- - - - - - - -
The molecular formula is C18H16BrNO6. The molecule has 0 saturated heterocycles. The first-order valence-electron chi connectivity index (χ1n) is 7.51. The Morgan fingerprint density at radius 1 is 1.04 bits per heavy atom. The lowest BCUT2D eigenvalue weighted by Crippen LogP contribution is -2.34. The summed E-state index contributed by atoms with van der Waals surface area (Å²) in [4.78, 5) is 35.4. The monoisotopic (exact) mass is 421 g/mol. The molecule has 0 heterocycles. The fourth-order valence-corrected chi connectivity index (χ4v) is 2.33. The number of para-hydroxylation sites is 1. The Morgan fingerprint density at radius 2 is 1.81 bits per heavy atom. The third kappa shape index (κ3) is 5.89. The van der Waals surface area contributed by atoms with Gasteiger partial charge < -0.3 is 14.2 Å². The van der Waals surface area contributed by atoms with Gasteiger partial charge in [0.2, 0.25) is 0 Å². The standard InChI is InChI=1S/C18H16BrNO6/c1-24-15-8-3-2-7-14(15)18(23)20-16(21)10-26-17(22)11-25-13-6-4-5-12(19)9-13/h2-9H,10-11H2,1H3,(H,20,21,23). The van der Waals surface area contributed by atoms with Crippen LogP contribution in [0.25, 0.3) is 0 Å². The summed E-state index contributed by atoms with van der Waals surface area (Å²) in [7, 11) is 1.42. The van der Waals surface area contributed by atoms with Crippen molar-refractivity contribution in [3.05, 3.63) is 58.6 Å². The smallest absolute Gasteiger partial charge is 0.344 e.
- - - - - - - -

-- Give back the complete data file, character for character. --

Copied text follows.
The molecular formula is C18H16BrNO6. The molecule has 0 saturated heterocycles. The first-order valence-electron chi connectivity index (χ1n) is 7.51. The Morgan fingerprint density at radius 1 is 1.04 bits per heavy atom. The lowest BCUT2D eigenvalue weighted by Crippen LogP contribution is -2.34. The summed E-state index contributed by atoms with van der Waals surface area (Å²) in [4.78, 5) is 35.4. The monoisotopic (exact) mass is 421 g/mol. The molecule has 0 heterocycles. The fourth-order valence-corrected chi connectivity index (χ4v) is 2.33. The number of para-hydroxylation sites is 1. The Morgan fingerprint density at radius 2 is 1.81 bits per heavy atom. The third kappa shape index (κ3) is 5.89. The van der Waals surface area contributed by atoms with Gasteiger partial charge < -0.3 is 14.2 Å². The van der Waals surface area contributed by atoms with Gasteiger partial charge in [0.2, 0.25) is 0 Å². The standard InChI is InChI=1S/C18H16BrNO6/c1-24-15-8-3-2-7-14(15)18(23)20-16(21)10-26-17(22)11-25-13-6-4-5-12(19)9-13/h2-9H,10-11H2,1H3,(H,20,21,23). The van der Waals surface area contributed by atoms with Crippen LogP contribution in [0.25, 0.3) is 0 Å². The summed E-state index contributed by atoms with van der Waals surface area (Å²) in [7, 11) is 1.42. The van der Waals surface area contributed by atoms with Crippen molar-refractivity contribution in [3.05, 3.63) is 58.6 Å². The smallest absolute Gasteiger partial charge is 0.344 e.